- You start with the personality. Once that’s done it’s relatively easier to know how they look like. You sculpt and pick virtues and vices, flaws and qualities—perfect characters are not interesting. When it comes to protagonists and antagonists, they’re neither 100% good nor 100% bad, because there is not fully good or bad people. Get what I’m saying? Round characters are the thing we’re going for. Take details from people in real life, if you want: funny habits, mannerisms, what makes people human.
- Work on the appearance of your character. What’s their body type, their eye color, skin color, hair color, shape of their face/nose, if they have birthmarks or scars somewhere…
- Pick a name as you see fit. This can be the first step depending on how you work. Is there a meaning behind it? does it show somehow their character’s personality? remember sometimes they are relevant to the setting/genre.
- Flesh. ‘Em. Out. Think of hobbies and background. How’s the relationship with their family and friends, how they act around authority, what kinds of clothes they like to wear…
- Always remember: character development is an ongoing thing. You never “finish” developing your character, just like we, as people, don’t stay the same.
That being said, be creative with it! Don’t imitate the way your favorite authors develop their characters- create your own way! your characters are all yours! Make playlists about songs that remind you of your characters, keep a journal for them- sky’s the limit.
Good links for you:
- Fuckyeahcharacterdevelopment: a blog just about character development. Seriously, if you are not following this blog, you are in nothing.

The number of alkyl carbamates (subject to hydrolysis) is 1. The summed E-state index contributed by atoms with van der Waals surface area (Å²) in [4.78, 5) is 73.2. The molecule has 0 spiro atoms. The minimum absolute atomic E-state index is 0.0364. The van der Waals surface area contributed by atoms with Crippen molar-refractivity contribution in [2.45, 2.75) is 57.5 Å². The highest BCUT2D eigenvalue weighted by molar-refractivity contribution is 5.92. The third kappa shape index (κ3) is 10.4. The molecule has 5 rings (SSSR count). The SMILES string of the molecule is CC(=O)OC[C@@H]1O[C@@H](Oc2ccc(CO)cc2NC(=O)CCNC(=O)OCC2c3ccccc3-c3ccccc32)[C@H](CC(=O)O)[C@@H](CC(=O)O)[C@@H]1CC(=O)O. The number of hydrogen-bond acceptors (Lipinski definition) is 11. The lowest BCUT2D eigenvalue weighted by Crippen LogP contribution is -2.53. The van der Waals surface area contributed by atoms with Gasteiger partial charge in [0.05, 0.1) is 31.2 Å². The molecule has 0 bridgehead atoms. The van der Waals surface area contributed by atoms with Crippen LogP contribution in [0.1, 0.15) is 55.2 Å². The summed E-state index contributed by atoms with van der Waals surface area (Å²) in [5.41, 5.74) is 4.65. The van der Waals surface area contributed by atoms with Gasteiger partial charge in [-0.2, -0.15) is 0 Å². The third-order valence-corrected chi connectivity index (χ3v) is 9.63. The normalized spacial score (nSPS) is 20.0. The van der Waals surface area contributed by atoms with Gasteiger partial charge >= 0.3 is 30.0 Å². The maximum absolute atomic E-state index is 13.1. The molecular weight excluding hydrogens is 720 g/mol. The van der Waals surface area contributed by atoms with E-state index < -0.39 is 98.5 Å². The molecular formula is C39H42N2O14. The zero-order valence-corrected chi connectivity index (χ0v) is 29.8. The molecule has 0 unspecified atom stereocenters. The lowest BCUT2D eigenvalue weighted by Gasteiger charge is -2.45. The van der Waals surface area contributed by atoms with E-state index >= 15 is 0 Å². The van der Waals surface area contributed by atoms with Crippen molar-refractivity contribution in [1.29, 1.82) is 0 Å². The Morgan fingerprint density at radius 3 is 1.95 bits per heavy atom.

- Our character descriptions and characters tags, along with body and mind and personality.
- Create fictional characters from scratch
- 13 ways to create compelling characters
- Moral Alignments and Jung Personality Theory: both good resources by the same person. They’re a different way to add dimension and understand better your characters. Even if you aren’t using them, they’re still a pretty good read.
- Get to know your characters interesting questions require interesting answers.
Anonymous asked: > I am having trouble with the way all my characters talk < I already have tips on accents, so that is not what I am looking for. But they basically all talk the same way in a not-so-constant manner and there is not deference in speech than voice.
For some writers, dialogue comes naturally. It’s a gift often taken for granted, and when you don’t have it, dialogue can be the hardest part about writing. There are a few things you can do, however, to develop your skill and allow your characters to speak in their own unique voices.
Here are a couple exercises that you can do for practice:
And here are some more resources you might want to check out:
I hope this helps!